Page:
哲ayan il van chol yavanarp pi地iththu
Ney thalaip peythu kai pit ko値ee-i
Aruvilai nankalam vayiramodu ko地du
Peruvi池al moothoorth thanthu (Pathi'r'ruppaththu 2: 8-11, Imayavarampan Nedugnchearalaathan)

நயன் இல் வன் சொல் யவனர்ப் பிணித்து
நெய் தலைப் பெய்து கை பிற் கொளீஇ
அருவிலை நன்கலம் வயிரமொடு கொண்டு
பெருவிறல் மூதூர்த் தந்து (பதிற்றுப்பத்து 2: 8-11, இமயவரம்பன் நெடுஞ்சேரலாதன்)

[The Chera king Imayavarampan Nedugnchearalaathan who] captured the unsophisticated and harsh-worded Yavanas, poured oil on to their heads, tied their hands behind, obtained valuable ornaments along with diamonds, and gave them to the people of his valorous, old, countryside.



溺aththikai va値ai-iya ma池iththu veengku che池ivu udai
Meyppai pukka veruvarum thoattaththu
Valipu地ai yaakkai vanka地 yavanar
Pulith thodar vidda punai maa地 nal il
Thiruma地i vi値akkam kaaddi thi地gnaa地
Ezhini vaangkiya eer a池aip pa値値iyu値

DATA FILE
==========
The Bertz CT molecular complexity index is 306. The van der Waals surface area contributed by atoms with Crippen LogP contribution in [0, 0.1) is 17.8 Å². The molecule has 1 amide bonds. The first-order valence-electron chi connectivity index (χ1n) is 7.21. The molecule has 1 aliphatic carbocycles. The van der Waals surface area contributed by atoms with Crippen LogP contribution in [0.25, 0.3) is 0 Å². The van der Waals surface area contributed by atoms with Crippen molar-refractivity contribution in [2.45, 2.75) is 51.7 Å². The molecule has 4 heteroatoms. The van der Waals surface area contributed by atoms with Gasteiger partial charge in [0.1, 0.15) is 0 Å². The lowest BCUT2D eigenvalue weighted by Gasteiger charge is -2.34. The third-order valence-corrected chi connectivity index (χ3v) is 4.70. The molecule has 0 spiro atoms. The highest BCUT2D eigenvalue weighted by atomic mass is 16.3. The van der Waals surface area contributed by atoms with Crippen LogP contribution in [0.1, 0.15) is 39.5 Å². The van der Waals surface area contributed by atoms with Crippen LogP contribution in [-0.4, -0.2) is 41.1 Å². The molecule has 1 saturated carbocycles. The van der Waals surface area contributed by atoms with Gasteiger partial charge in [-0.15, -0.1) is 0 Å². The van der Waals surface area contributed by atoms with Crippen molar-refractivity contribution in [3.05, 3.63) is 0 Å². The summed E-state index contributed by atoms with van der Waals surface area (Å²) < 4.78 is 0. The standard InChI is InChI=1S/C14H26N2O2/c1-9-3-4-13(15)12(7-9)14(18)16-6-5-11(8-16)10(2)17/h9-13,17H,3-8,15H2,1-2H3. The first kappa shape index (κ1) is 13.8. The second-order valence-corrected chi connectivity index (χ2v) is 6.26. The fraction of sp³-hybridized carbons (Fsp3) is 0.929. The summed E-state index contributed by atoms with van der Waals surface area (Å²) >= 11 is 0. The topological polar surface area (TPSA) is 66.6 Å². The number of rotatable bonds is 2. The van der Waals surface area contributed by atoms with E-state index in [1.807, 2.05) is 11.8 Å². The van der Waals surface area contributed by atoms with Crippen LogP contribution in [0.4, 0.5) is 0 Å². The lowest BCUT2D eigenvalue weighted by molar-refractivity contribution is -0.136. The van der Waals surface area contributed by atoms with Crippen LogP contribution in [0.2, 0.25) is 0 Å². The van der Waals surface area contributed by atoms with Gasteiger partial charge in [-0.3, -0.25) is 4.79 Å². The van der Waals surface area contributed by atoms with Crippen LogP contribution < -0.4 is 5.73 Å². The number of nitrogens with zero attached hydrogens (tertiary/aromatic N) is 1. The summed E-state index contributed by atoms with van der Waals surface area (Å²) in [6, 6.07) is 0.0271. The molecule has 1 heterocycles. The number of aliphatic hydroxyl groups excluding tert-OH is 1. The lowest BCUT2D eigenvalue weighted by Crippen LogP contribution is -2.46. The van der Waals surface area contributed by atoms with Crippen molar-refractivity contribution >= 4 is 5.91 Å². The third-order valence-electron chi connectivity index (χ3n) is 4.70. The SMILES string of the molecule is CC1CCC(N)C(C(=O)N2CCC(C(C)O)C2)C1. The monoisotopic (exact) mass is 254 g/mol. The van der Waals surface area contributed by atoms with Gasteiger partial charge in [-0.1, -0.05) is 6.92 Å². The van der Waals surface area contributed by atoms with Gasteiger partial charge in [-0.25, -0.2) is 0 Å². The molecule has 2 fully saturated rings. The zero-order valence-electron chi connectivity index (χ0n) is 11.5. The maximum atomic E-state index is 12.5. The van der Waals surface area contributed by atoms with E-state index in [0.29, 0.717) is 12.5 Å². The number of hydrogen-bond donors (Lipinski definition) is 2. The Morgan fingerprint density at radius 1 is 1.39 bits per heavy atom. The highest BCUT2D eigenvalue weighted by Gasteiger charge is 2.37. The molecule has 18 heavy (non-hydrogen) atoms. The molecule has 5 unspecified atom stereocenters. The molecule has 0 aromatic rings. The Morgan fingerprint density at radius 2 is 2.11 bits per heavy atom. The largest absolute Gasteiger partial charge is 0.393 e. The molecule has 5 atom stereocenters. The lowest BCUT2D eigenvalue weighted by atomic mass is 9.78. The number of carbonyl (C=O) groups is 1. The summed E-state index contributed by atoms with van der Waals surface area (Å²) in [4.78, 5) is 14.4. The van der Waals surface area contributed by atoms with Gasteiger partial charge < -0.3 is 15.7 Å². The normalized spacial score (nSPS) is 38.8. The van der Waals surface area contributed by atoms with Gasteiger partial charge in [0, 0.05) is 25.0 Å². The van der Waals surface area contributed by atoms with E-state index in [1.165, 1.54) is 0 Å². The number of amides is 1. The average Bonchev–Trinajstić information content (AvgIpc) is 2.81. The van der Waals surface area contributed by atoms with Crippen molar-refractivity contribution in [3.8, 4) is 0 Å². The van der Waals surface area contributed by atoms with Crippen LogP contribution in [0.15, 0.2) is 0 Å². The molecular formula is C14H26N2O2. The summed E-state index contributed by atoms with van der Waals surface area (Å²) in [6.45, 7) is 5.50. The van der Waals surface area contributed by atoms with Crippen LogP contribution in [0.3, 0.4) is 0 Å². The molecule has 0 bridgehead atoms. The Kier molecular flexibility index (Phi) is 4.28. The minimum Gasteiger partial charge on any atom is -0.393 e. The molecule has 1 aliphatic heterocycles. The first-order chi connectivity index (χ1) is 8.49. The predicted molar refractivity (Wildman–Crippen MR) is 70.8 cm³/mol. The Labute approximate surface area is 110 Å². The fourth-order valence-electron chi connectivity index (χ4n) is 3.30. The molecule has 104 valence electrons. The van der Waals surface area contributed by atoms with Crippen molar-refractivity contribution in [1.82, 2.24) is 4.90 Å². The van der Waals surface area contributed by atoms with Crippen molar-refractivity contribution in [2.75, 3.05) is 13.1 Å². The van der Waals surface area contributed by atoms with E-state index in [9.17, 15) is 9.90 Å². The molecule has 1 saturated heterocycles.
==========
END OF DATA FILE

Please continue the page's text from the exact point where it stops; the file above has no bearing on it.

Udampin uraikkum uraiyaa naavin
Padampuku mileachchar uzhaiyar aaka (Mullaippaaddu 59-66)

மத்திகை வளைஇய மறித்து வீங்கு செறிவு உடை
மெய்ப்பை புக்க வெருவரும் தோற்றத்து
வலிபுணை யாக்கை வன்கண் யவனர்
புலித் தொடர் விட்ட புனை மாண் நல் இல்
திருமணி விளக்கம் காட்டி திண்ஞாண்
எழினி வாங்கிய ஈர் அறைப் பள்ளியுள்
உடம்பின் உரைக்கும் உரையா நாவின்
படம்புகு மிலேச்சர் உழையர் ஆக (முல்லைப்பாட்டு 59-66)

The admirably constructed fine war-camp of the king, protected by tiger-chains laid by whip-wielding, fearsome looking, sturdy built, scary-eyed Yavanas, who are in armours or jackets that are thick, tight and bulging: In this tent of sturdy-roped canvasses or curtains that reveal the light of the royal lamp inside, the armoured Mileachchas of dumb tongue who express only by their body gestures are the intimate ones of the king.